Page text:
# Probability that X is less than a set

• I
Hi everyone, I am currently working through the textbook Statistical Inference by Casella and Berger. My question has to do with transformations.

Let ##X## be a random variable with cdf ##F_X(x)##. We want to find the cdf of ##Y=g(X)##. So we define the inverse mapping, ##g^{-1}(\{y\})=\{x\in S_x | g(x)=y\}##. Now, ##F_Y(y)=P(Y\leq y)=P(g(X)\leq y)=P(X\leq g^{-1}(y))##.

My textbook then states ##P(X\leq g^{-1}(y))=P(\{x\in S_x | g(x)\leq y\}##.

The issue I have is with this last equality. Are we defining the meaning of ##X## less than or equal to a set here, or am I missing some intuition on sets?

## Answers and Replies

andrewkirk
Science Advisor
Homework Helper
Gold Member
Are we defining the meaning of XX less than or equal to a set here, or am I missing some intuition on sets?
It looks like the former. You are not missing any intuition on sets. It is non-standard notation, which I have not encountered before. But if you have to use that book then you'll need to bear with their notation.

mathman
Science Advisor
Hi everyone, I am currently working through the textbook Statistical Inference by Casella and Berger. My question has to do with transformations.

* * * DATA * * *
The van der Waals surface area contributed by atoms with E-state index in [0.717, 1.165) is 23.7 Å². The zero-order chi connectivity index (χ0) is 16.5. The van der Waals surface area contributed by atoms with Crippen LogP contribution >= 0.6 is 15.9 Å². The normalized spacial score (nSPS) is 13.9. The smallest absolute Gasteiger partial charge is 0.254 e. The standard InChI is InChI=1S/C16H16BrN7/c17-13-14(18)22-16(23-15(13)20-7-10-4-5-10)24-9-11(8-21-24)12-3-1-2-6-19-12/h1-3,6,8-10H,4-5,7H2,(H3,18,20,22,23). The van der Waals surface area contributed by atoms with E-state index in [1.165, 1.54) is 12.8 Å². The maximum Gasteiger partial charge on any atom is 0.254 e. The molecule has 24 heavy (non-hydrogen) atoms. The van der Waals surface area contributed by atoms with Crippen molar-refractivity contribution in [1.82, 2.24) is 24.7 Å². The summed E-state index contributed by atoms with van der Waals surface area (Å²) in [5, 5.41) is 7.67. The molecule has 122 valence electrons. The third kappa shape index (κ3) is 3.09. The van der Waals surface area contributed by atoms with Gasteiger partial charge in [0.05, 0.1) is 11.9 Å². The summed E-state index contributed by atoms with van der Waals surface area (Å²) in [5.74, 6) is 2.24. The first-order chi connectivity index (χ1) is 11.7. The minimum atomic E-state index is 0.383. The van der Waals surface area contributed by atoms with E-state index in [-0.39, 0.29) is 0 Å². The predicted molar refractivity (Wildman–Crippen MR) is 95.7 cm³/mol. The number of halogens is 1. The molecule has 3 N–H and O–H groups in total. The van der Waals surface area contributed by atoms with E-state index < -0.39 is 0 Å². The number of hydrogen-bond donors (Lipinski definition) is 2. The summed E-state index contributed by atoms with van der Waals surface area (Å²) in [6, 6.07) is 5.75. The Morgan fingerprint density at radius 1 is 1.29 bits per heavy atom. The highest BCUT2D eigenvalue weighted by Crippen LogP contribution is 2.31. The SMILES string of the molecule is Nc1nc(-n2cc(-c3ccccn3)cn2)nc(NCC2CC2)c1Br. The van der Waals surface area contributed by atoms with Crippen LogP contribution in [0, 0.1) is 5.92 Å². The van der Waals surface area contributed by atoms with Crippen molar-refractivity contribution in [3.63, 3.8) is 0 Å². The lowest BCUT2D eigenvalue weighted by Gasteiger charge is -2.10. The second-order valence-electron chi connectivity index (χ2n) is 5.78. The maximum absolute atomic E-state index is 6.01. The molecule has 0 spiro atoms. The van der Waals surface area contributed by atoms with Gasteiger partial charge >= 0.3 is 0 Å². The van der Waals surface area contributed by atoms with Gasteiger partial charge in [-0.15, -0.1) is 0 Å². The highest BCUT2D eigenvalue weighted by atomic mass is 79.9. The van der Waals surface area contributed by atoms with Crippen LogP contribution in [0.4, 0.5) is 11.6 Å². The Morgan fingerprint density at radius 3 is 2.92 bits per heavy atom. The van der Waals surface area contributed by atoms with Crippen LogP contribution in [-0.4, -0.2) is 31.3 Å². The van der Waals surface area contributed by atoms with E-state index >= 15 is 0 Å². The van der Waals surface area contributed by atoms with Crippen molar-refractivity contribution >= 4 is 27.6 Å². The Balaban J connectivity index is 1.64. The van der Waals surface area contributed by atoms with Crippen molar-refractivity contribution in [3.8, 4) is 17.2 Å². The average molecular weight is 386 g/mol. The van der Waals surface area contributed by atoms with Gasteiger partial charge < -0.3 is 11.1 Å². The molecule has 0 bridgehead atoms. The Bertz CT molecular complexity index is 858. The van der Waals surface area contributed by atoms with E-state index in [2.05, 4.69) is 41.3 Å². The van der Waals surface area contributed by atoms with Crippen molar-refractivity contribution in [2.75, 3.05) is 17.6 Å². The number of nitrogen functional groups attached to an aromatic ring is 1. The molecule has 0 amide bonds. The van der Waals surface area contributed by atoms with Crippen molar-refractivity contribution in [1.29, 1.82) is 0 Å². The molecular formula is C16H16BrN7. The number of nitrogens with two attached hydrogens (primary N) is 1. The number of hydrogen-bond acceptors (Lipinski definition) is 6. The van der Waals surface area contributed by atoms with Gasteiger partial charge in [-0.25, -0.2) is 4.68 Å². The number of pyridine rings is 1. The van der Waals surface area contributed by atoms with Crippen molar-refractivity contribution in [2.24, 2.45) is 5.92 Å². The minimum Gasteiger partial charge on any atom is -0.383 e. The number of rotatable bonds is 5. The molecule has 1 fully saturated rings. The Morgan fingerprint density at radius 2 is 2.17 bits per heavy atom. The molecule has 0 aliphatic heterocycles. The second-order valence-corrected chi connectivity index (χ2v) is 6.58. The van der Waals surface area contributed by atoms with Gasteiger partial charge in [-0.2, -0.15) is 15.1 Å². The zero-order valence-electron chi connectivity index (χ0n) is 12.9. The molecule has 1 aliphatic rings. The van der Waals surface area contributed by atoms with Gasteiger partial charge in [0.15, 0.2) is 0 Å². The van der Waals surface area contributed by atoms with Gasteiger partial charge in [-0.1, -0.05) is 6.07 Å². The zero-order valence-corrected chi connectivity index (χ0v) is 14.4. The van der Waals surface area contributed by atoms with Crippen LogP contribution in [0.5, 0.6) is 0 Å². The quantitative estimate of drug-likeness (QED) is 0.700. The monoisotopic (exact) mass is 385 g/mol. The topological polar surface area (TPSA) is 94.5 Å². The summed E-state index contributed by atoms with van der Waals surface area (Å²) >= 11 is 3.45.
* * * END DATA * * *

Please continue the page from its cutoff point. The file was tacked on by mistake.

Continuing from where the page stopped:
Let ##X## be a random variable with cdf ##F_X(x)##. We want to find the cdf of ##Y=g(X)##. So we define the inverse mapping, ##g^{-1}(\{y\})=\{x\in S_x | g(x)=y\}##. Now, ##F_Y(y)=P(Y\leq y)=P(g(X)\leq y)=P(X\leq g^{-1}(y))##.

My textbook then states ##P(X\leq g^{-1}(y))=P(\{x\in S_x | g(x)\leq y\}##.

The issue I have is with this last equality. Are we defining the meaning of ##X## less than or equal to a set here, or am I missing some intuition on sets?
The notation is a little confusing. ##g^{-1}(y)## is a number, ##g^{-1}(\{y\})## is a set.

If there is more than one ##x## for which ##g(x)=y## then ##g^{-1}(y)## is a set.

It looks like the former. You are not missing any intuition on sets. It is non-standard notation, which I have not encountered before. But if you have to use that book then you'll need to bear with their notation.

Is there any supplementary resource that you would recommend?